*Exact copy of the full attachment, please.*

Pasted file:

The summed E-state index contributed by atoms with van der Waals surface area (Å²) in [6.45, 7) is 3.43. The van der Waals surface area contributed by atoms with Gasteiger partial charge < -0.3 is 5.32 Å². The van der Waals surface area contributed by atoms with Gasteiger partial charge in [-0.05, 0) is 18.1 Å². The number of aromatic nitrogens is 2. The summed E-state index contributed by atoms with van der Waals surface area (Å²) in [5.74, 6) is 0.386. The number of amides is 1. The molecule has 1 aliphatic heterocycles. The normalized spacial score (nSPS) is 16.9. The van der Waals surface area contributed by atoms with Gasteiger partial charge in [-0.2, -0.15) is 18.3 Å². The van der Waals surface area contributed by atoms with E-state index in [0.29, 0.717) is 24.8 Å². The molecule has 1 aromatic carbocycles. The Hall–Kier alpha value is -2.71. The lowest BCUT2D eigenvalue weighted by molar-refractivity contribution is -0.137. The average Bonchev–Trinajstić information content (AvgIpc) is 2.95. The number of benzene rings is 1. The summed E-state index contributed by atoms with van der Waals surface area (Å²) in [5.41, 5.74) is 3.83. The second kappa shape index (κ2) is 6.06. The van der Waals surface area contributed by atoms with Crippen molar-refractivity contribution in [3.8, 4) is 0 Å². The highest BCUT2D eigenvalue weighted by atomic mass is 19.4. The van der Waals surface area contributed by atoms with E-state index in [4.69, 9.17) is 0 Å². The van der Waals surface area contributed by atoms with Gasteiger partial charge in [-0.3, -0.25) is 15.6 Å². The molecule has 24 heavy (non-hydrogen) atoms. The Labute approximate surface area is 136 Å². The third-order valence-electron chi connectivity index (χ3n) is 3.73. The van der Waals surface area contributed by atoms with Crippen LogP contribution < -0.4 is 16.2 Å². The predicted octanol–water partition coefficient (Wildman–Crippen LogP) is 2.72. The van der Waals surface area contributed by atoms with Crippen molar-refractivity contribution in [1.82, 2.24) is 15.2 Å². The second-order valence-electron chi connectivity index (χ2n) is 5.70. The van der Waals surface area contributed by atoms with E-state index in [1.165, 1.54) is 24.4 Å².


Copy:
The summed E-state index contributed by atoms with van der Waals surface area (Å²) in [6.45, 7) is 3.43. The van der Waals surface area contributed by atoms with Gasteiger partial charge < -0.3 is 5.32 Å². The van der Waals surface area contributed by atoms with Gasteiger partial charge in [-0.05, 0) is 18.1 Å². The number of aromatic nitrogens is 2. The summed E-state index contributed by atoms with van der Waals surface area (Å²) in [5.74, 6) is 0.386. The number of amides is 1. The molecule has 1 aliphatic heterocycles. The normalized spacial score (nSPS) is 16.9. The van der Waals surface area contributed by atoms with Gasteiger partial charge in [-0.2, -0.15) is 18.3 Å². The van der Waals surface area contributed by atoms with E-state index in [0.29, 0.717) is 24.8 Å². The molecule has 1 aromatic carbocycles. The Hall–Kier alpha value is -2.71. The lowest BCUT2D eigenvalue weighted by molar-refractivity contribution is -0.137. The average Bonchev–Trinajstić information content (AvgIpc) is 2.95. The number of benzene rings is 1. The summed E-state index contributed by atoms with van der Waals surface area (Å²) in [5.41, 5.74) is 3.83. The second kappa shape index (κ2) is 6.06. The van der Waals surface area contributed by atoms with Crippen molar-refractivity contribution in [3.8, 4) is 0 Å². The highest BCUT2D eigenvalue weighted by atomic mass is 19.4. The van der Waals surface area contributed by atoms with E-state index in [4.69, 9.17) is 0 Å². The van der Waals surface area contributed by atoms with Gasteiger partial charge in [-0.3, -0.25) is 15.6 Å². The molecule has 24 heavy (non-hydrogen) atoms. The Labute approximate surface area is 136 Å². The third-order valence-electron chi connectivity index (χ3n) is 3.73. The van der Waals surface area contributed by atoms with Crippen LogP contribution < -0.4 is 16.2 Å². The predicted octanol–water partition coefficient (Wildman–Crippen LogP) is 2.72. The van der Waals surface area contributed by atoms with Crippen molar-refractivity contribution in [1.82, 2.24) is 15.2 Å². The second-order valence-electron chi connectivity index (χ2n) is 5.70. The van der Waals surface area contributed by atoms with E-state index in [1.165, 1.54) is 24.4 Å².